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The Wedge Guy: Spin 2: An examination of impact

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Last week, I gave an overview of all the factors that I believe affect spin and promised to dive deeper into the dynamics of impact this week.

But first, thanks to all of you who chimed in with your comments. Those keep me going, whether you totally agree with me (or completely disagree) I enjoy reading what you all have to say. I will be the first to admit that the science of golf is unsettled…we continually learn more and more about the dynamics of swinging a golf club and striking a ball. And that’s a good thing.

In today’s post, I want to share what I believe to be true about impact – lessons learned from observing thousands of golfers of all skill levels, interacting and analyzing over 50,000 wedge-fitting profiles from our online engagements, and analyzing data from Iron Byron testing of wedges of all lofts, makes and models over the years.

So here goes.

From all that input I’ve gained over the years, I believe that some golfers are just always going to spin the ball better than others. I also believe that anyone can learn to spin the ball better, if they are willing to invest in instruction and practice, but that is what it takes. Ever since the USGA and R&A changed the rules on groove geometry in 2010, and eliminated those sharp-edged square grooves, spin just isn’t “for sale” anymore.

So, let’s first dive into the dynamics of the wedges you play. But we’re not going to address clubhead speed, as I believe we all agree that faster speed results in more spin. While that doesn’t mean you should try to hit your wedges harder, it is a piece of information you should know. What you can do with that is try to leave yourself lay-up shots that give you more full-swing wedges into the green than those dreaded ‘half-wedges.’

There is no question that very new wedges, with fresh grooves and no face wear yet, will help you spin the ball better than an old worn out wedge. But is it realistic to think that all of us can just run out and get new wedges every 40-50 rounds, as one major wedge manufacturer suggests? Probably not.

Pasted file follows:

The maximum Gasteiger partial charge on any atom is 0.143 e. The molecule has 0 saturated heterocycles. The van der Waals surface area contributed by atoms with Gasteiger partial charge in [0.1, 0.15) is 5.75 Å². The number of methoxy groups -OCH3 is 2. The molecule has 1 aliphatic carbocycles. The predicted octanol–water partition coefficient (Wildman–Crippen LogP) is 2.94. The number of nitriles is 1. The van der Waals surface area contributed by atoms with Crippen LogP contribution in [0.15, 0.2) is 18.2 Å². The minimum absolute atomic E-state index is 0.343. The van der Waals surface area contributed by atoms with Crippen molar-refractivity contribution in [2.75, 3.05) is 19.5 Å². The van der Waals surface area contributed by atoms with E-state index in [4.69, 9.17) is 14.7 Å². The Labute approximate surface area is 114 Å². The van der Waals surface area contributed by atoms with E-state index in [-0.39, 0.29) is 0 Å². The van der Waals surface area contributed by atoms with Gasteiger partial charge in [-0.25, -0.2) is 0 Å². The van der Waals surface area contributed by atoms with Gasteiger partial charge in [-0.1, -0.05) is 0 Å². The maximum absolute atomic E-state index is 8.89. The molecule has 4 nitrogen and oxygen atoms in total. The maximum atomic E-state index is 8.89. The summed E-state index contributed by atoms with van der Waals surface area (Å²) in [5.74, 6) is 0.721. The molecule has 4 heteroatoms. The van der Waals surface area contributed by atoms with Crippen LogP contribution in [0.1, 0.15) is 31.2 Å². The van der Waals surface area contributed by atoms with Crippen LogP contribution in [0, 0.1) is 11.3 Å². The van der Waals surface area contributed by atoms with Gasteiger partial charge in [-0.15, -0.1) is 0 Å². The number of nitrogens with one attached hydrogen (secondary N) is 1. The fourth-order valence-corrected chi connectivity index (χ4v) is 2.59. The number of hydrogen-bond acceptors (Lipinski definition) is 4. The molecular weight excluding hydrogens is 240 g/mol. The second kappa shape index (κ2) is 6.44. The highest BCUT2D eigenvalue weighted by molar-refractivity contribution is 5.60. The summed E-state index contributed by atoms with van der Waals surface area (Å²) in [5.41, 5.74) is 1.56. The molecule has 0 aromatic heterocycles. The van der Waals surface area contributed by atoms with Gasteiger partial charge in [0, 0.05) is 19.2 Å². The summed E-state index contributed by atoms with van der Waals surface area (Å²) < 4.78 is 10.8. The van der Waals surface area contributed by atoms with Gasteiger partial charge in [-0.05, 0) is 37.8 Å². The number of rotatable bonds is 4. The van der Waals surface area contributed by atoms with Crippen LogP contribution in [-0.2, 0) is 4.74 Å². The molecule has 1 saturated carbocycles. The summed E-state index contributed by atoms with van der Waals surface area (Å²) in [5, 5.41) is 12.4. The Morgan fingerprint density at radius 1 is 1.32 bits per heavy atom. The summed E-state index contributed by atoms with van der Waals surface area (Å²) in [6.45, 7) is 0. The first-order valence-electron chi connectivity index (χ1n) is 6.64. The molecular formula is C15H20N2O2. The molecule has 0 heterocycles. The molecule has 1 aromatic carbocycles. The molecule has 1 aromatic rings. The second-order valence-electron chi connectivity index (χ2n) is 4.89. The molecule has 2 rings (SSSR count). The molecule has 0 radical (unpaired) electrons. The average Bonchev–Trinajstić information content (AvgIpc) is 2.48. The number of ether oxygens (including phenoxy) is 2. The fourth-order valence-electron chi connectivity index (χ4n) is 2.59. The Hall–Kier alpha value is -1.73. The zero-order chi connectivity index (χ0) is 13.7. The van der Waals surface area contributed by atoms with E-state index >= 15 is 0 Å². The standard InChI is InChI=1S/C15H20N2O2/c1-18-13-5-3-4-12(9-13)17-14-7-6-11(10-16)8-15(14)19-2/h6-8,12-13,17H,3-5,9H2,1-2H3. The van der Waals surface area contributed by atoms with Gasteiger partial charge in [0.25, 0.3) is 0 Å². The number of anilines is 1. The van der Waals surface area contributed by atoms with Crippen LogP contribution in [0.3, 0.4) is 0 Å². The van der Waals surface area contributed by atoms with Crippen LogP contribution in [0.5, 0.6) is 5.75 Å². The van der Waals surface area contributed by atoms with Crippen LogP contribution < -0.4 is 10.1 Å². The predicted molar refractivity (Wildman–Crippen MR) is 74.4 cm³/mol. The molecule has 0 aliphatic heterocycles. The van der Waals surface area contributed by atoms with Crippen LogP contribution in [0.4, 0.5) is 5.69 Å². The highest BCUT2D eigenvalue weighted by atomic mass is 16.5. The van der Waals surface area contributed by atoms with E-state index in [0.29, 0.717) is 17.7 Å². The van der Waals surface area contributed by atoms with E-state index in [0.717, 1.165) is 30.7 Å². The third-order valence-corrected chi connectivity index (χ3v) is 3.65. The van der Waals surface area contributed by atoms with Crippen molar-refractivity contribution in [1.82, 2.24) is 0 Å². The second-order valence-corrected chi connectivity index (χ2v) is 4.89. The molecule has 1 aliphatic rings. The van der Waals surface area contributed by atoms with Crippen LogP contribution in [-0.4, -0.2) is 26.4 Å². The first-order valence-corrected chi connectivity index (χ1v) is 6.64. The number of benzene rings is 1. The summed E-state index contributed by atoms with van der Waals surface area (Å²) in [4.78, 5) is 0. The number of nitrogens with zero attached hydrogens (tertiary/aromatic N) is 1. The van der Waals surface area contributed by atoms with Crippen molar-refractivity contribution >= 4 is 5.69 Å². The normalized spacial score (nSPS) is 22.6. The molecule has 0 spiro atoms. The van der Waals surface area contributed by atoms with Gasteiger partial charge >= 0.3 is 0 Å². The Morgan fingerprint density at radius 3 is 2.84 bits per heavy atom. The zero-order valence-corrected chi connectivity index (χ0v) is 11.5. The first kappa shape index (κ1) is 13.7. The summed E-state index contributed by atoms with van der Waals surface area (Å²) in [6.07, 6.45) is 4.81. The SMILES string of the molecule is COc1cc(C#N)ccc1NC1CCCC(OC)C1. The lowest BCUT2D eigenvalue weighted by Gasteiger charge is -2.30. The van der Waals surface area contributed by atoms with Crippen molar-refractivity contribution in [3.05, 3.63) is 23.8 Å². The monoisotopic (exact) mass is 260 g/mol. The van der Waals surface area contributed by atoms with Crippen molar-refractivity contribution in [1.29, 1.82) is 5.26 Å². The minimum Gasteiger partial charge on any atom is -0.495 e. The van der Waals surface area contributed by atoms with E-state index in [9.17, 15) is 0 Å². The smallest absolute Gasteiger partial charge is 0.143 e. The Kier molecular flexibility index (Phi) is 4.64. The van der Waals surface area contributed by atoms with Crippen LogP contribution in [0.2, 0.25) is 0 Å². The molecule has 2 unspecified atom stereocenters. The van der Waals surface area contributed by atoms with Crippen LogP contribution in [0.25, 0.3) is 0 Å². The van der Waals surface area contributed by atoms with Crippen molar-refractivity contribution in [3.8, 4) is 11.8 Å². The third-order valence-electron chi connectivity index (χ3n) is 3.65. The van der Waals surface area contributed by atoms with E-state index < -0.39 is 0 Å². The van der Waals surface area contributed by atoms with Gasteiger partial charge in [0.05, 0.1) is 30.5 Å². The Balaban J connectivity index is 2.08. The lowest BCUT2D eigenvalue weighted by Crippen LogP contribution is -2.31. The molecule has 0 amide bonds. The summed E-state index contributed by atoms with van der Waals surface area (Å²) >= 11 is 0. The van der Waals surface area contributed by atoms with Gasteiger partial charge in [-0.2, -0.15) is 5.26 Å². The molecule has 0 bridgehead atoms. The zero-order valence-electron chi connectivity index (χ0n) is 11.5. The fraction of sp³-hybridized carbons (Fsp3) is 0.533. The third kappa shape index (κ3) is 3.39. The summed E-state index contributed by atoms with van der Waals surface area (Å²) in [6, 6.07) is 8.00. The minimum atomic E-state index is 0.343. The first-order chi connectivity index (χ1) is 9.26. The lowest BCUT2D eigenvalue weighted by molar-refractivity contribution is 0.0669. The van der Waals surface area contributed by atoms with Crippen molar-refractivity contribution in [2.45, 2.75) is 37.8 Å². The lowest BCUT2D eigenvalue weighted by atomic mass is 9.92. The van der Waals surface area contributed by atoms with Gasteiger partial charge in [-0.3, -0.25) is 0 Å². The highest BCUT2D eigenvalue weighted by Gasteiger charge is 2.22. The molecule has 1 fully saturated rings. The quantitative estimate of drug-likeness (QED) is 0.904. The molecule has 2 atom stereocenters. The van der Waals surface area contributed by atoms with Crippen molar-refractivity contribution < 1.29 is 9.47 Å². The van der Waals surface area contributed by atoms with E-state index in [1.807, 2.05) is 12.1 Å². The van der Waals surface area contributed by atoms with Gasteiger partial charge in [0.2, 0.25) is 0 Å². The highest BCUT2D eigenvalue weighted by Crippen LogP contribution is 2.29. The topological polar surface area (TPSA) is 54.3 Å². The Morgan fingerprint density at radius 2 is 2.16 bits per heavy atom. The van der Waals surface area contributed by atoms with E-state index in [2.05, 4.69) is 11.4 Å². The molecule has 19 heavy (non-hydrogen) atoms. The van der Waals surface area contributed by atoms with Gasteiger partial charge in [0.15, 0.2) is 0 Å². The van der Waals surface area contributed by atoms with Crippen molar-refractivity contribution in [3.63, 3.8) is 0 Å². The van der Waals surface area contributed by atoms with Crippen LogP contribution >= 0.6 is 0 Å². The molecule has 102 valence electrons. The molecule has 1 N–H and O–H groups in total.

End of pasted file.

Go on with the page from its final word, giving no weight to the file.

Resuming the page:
The next best thing is to keep your wedge face and grooves as clean as possible for each shot. After you take your practice swings on that wedge shot, give your club a good wiping down with a towel to get it as clean as possible – that will definitely help.
Likewise, I have learned that softer shafts will help you spin the ball better, as will graphite over steel in my opinion and observation.

One of the most critical factors of wedge spin as a result of impact is the exact point on the face where impact is made. We’ve all heard “thin to win,” and that is truer with wedges than any other club. Generally speaking, the lower on the face you make contact, the lower launch angle you will get and the more spin the ball will take on.

In the many Iron Byron tests of wedges of all makes and models that I have analyzed, I’ve learned that spin will dramatically drop off as impact is moved higher on the head and toward the toe as well. In a recent test, we saw top-brand wedges deliver spin variances as much as 35-45 percent from impacts as little as 3/8” from center. When we measured the range from maximum spin (low face) to minimum spin (high face and toe), most wedges would see variances of as much as 55 percent!

I will tell you that tour players and top-level amateurs generally strike their wedge shots lower on the face than most recreational players. So, if you want to learn to spin your wedges better, practice making impact lower on the face. Impact tapes are a good way to see your own results and the effect of your practice. The two photos below are from a well-known tour player’s wedge (above) and that of a low-single-digit player’s wedge (below). That lower impact pattern of just 2-3 grooves gives the tour player a lower launch angle, more distance and much more spin on a consistent basis.